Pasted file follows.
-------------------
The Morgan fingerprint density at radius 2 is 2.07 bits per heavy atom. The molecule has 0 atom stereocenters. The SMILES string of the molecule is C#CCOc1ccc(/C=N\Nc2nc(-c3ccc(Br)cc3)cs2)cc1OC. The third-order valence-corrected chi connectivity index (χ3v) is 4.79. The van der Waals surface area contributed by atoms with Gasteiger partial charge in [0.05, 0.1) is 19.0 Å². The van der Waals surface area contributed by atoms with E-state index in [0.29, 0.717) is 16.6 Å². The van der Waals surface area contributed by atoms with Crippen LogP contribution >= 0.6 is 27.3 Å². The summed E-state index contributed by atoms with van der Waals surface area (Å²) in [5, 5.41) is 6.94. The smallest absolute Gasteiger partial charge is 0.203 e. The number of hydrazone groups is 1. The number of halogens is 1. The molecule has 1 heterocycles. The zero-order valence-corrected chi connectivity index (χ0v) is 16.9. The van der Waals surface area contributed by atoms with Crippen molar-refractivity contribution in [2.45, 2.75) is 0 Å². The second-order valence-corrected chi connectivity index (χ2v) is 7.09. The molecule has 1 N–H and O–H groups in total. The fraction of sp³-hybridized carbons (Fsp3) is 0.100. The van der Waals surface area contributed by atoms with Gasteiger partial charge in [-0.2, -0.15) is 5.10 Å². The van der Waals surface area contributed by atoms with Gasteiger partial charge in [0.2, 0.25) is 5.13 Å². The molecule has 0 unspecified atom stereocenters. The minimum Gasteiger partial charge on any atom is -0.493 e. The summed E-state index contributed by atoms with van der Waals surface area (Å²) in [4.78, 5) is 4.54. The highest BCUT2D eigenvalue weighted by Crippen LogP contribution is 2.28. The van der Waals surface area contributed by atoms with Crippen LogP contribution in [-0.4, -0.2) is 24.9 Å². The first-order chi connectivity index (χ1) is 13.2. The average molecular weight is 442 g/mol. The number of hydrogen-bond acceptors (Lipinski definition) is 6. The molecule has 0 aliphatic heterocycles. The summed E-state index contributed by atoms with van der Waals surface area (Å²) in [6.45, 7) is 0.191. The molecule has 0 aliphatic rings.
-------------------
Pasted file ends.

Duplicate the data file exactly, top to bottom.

The Morgan fingerprint density at radius 2 is 2.07 bits per heavy atom. The molecule has 0 atom stereocenters. The SMILES string of the molecule is C#CCOc1ccc(/C=N\Nc2nc(-c3ccc(Br)cc3)cs2)cc1OC. The third-order valence-corrected chi connectivity index (χ3v) is 4.79. The van der Waals surface area contributed by atoms with Gasteiger partial charge in [0.05, 0.1) is 19.0 Å². The van der Waals surface area contributed by atoms with E-state index in [0.29, 0.717) is 16.6 Å². The van der Waals surface area contributed by atoms with Crippen LogP contribution >= 0.6 is 27.3 Å². The summed E-state index contributed by atoms with van der Waals surface area (Å²) in [5, 5.41) is 6.94. The smallest absolute Gasteiger partial charge is 0.203 e. The number of hydrazone groups is 1. The number of halogens is 1. The molecule has 1 heterocycles. The zero-order valence-corrected chi connectivity index (χ0v) is 16.9. The van der Waals surface area contributed by atoms with Crippen molar-refractivity contribution in [2.45, 2.75) is 0 Å². The second-order valence-corrected chi connectivity index (χ2v) is 7.09. The molecule has 1 N–H and O–H groups in total. The fraction of sp³-hybridized carbons (Fsp3) is 0.100. The van der Waals surface area contributed by atoms with Gasteiger partial charge in [-0.2, -0.15) is 5.10 Å². The van der Waals surface area contributed by atoms with Gasteiger partial charge in [0.2, 0.25) is 5.13 Å². The molecule has 0 unspecified atom stereocenters. The minimum Gasteiger partial charge on any atom is -0.493 e. The summed E-state index contributed by atoms with van der Waals surface area (Å²) in [4.78, 5) is 4.54. The highest BCUT2D eigenvalue weighted by Crippen LogP contribution is 2.28. The van der Waals surface area contributed by atoms with Crippen LogP contribution in [-0.4, -0.2) is 24.9 Å². The first-order chi connectivity index (χ1) is 13.2. The average molecular weight is 442 g/mol. The number of hydrogen-bond acceptors (Lipinski definition) is 6. The molecule has 0 aliphatic heterocycles. The summed E-state index contributed by atoms with van der Waals surface area (Å²) in [6.45, 7) is 0.191. The molecule has 0 aliphatic rings.